Less than a week after what would have been Olivia Pratt Korbel’s 10th birthday her mother, Cheryl Korbel, attended Radio City’s Face the Family summit in Liverpool earlier this week (Monday 19 June). The summit was the latest step in Radio City’s campaign calling for a change in the law forcing offenders to appear in court when they’re sentenced.
Families, legal experts and politicians from across the country came together to discuss the impact the current system has on victims. Among the attendees were Lisa Squire, the mother of student Libby Squire who was murdered on a night out in Hull, as well as Farah Naz, the auntie of Zara Aleena who too was killed as she walked home in London. Former Chief Prosecutor for the North West Nazir Afzal, representatives from RASA Merseyside and local councillors also spoke at the event.
Radio City launched the ‘Face the Family’ campaign in April following the public outrage as Thomas Cashman, the murderer of 9-year-old Olivia Pratt-Korbel, refused to come up from the cells to be sentenced, depriving her family of the opportunity to read their victim impact statements to him. The petition has already garnered hundreds of signatures as well as gaining high profile backing from Prime Minister Rishi Sunak and Shadow Justice Secretary Steve Reed.
Radio City News Editor Sophie Merrick who is spearheading the campaign said:
‘We’re really proud to host our first ever ‘Face the Family’ Summit and we hope that by bringing those affected together in one room we can learn more about why it is so important that offenders are present in court for sentencing.
We’ve had a lot of support for the campaign from some high-profile names, but most importantly, those families who feel the justice system has let them down and who want to push for a change in the law.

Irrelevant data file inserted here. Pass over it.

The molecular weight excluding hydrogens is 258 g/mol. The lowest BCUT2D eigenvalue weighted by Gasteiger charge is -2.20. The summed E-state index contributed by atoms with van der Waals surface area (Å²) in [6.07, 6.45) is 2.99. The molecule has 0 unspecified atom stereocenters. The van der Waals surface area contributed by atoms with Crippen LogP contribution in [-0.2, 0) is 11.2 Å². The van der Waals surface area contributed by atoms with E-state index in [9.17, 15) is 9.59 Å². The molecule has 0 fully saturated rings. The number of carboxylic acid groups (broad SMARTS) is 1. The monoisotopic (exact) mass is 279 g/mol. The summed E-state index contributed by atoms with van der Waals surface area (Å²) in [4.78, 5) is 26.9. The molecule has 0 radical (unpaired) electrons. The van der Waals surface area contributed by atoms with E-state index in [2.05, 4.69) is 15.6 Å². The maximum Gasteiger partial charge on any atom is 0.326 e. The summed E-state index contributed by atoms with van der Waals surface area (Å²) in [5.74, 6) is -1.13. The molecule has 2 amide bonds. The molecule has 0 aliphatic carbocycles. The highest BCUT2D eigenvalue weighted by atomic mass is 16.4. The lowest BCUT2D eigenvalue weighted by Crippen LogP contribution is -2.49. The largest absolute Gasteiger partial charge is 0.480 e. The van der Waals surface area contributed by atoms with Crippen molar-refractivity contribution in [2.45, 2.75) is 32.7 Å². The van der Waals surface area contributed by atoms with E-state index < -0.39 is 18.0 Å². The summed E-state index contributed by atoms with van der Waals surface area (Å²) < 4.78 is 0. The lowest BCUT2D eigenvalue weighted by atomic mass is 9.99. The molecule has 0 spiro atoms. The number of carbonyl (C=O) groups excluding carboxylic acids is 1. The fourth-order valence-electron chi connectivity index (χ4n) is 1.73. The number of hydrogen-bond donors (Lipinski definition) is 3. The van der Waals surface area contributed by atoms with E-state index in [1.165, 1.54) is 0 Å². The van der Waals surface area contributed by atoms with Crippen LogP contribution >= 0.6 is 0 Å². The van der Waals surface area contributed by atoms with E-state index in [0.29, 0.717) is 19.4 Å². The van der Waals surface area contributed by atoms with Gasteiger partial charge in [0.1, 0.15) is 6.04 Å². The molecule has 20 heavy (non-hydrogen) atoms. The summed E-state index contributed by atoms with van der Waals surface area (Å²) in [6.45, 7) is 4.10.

We’re honoured to have Cheryl Korbel with us, as it was her experience in the courtroom that has helped us galvanise so much support and as ever, Radio City stands shoulder to shoulder with our communities when they face their most difficult moments.’
Liverpool West Derby MP Ian Byrne could not attend the summit as he was in Westminster but via video apologised for not being there and thanked Radio City for everything they’re doing to push Face the Family locally and nationally ‘because this is a hugely important campaign that has affected Cheryl and many other families. My job now is to push this in Westminster to ensure legislation change.’ To that end the Labour MP has already written to the Prime Minister, the Secretary of State for Justice and laid down an Early Day Motion outlining key asks from a legislation perspective.
Also in attendance was Merseyside Police and Crime Commissioner Emily Spurrell who said:
‘I fully support this campaign. That’s why I have directly asked the Ministry of Justice to look again at changing legislation. I have also written to the Secretary of State urging him to accelerate any plans Government has to bring about a change, as well as encouraging our local MPs to raise the issue in the House of Commons.
By refusing to attend his sentencing, Thomas Cashman displayed just what a callous and despicable person he is, in direct contrast to the beautiful little girl he murdered and deprived of the rest of her life. His actions were an insult to Olivia’s memory and her family.
Victims and families show incredible strength, often reliving their experiences in open court, individuals like Cashman should be made to face up to the abhorrent crimes they have committed.
I will continue to lobby Government for a law change that will save future families from enduring this insult, whilst creating a lasting legacy for Olivia.’
For more information visit the Face the Family homepage here.